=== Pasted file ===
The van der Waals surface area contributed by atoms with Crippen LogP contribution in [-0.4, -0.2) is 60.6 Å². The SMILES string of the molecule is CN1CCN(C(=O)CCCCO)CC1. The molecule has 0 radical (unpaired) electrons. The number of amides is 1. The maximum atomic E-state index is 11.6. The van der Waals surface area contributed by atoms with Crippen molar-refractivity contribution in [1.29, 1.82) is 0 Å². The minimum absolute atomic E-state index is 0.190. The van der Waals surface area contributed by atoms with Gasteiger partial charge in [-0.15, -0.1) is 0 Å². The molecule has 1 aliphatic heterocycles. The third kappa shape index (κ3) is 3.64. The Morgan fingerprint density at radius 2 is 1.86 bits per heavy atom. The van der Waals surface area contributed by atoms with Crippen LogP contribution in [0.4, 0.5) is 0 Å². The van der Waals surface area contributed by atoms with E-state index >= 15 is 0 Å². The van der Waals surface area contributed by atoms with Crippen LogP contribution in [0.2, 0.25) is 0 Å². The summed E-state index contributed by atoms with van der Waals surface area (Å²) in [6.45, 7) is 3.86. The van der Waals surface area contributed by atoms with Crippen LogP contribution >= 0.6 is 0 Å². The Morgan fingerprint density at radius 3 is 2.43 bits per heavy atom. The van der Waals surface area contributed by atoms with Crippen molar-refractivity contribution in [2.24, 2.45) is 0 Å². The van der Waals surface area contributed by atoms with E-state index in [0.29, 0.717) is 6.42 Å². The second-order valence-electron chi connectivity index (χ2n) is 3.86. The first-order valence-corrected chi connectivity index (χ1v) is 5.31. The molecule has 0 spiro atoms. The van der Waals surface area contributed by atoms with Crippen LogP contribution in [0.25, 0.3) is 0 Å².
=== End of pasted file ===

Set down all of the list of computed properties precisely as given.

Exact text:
The van der Waals surface area contributed by atoms with Crippen LogP contribution in [-0.4, -0.2) is 60.6 Å². The SMILES string of the molecule is CN1CCN(C(=O)CCCCO)CC1. The molecule has 0 radical (unpaired) electrons. The number of amides is 1. The maximum atomic E-state index is 11.6. The van der Waals surface area contributed by atoms with Crippen molar-refractivity contribution in [1.29, 1.82) is 0 Å². The minimum absolute atomic E-state index is 0.190. The van der Waals surface area contributed by atoms with Gasteiger partial charge in [-0.15, -0.1) is 0 Å². The molecule has 1 aliphatic heterocycles. The third kappa shape index (κ3) is 3.64. The Morgan fingerprint density at radius 2 is 1.86 bits per heavy atom. The van der Waals surface area contributed by atoms with Crippen LogP contribution in [0.4, 0.5) is 0 Å². The van der Waals surface area contributed by atoms with E-state index >= 15 is 0 Å². The van der Waals surface area contributed by atoms with Crippen LogP contribution in [0.2, 0.25) is 0 Å². The summed E-state index contributed by atoms with van der Waals surface area (Å²) in [6.45, 7) is 3.86. The van der Waals surface area contributed by atoms with Crippen LogP contribution >= 0.6 is 0 Å². The Morgan fingerprint density at radius 3 is 2.43 bits per heavy atom. The van der Waals surface area contributed by atoms with Crippen molar-refractivity contribution in [2.24, 2.45) is 0 Å². The van der Waals surface area contributed by atoms with E-state index in [0.29, 0.717) is 6.42 Å². The second-order valence-electron chi connectivity index (χ2n) is 3.86. The first-order valence-corrected chi connectivity index (χ1v) is 5.31. The molecule has 0 spiro atoms. The van der Waals surface area contributed by atoms with Crippen LogP contribution in [0.25, 0.3) is 0 Å².